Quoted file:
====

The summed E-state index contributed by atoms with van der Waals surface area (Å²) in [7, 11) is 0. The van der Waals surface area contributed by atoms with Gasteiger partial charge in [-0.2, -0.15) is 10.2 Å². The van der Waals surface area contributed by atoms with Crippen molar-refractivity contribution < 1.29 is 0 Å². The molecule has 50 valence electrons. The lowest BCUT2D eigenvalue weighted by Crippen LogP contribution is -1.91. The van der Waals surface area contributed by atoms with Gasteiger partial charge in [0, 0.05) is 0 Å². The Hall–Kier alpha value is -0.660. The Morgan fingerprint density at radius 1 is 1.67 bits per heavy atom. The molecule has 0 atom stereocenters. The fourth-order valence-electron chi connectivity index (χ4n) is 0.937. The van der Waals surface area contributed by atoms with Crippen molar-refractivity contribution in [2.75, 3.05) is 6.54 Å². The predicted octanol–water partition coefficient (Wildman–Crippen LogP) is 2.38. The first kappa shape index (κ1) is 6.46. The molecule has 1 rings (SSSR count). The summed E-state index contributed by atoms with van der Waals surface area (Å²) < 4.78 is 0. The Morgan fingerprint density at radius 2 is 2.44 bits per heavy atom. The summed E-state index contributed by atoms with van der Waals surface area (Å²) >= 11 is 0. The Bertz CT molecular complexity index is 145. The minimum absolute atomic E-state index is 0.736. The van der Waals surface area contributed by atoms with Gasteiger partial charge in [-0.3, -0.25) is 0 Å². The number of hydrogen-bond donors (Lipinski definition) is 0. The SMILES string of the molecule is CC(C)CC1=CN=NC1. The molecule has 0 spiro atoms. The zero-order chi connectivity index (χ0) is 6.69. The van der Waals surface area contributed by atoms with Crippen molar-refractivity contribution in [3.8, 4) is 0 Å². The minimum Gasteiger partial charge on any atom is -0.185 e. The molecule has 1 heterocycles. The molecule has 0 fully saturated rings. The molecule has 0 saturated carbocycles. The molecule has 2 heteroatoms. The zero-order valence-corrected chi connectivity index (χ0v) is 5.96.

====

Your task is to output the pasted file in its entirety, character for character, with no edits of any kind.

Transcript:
The summed E-state index contributed by atoms with van der Waals surface area (Å²) in [7, 11) is 0. The van der Waals surface area contributed by atoms with Gasteiger partial charge in [-0.2, -0.15) is 10.2 Å². The van der Waals surface area contributed by atoms with Crippen molar-refractivity contribution < 1.29 is 0 Å². The molecule has 50 valence electrons. The lowest BCUT2D eigenvalue weighted by Crippen LogP contribution is -1.91. The van der Waals surface area contributed by atoms with Gasteiger partial charge in [0, 0.05) is 0 Å². The Hall–Kier alpha value is -0.660. The Morgan fingerprint density at radius 1 is 1.67 bits per heavy atom. The molecule has 0 atom stereocenters. The fourth-order valence-electron chi connectivity index (χ4n) is 0.937. The van der Waals surface area contributed by atoms with Crippen molar-refractivity contribution in [2.75, 3.05) is 6.54 Å². The predicted octanol–water partition coefficient (Wildman–Crippen LogP) is 2.38. The first kappa shape index (κ1) is 6.46. The molecule has 1 rings (SSSR count). The summed E-state index contributed by atoms with van der Waals surface area (Å²) < 4.78 is 0. The Morgan fingerprint density at radius 2 is 2.44 bits per heavy atom. The summed E-state index contributed by atoms with van der Waals surface area (Å²) >= 11 is 0. The Bertz CT molecular complexity index is 145. The minimum absolute atomic E-state index is 0.736. The van der Waals surface area contributed by atoms with Gasteiger partial charge in [-0.3, -0.25) is 0 Å². The number of hydrogen-bond donors (Lipinski definition) is 0. The SMILES string of the molecule is CC(C)CC1=CN=NC1. The molecule has 0 spiro atoms. The zero-order chi connectivity index (χ0) is 6.69. The van der Waals surface area contributed by atoms with Crippen molar-refractivity contribution in [3.8, 4) is 0 Å². The minimum Gasteiger partial charge on any atom is -0.185 e. The molecule has 1 heterocycles. The molecule has 0 fully saturated rings. The molecule has 0 saturated carbocycles. The molecule has 2 heteroatoms. The zero-order valence-corrected chi connectivity index (χ0v) is 5.96.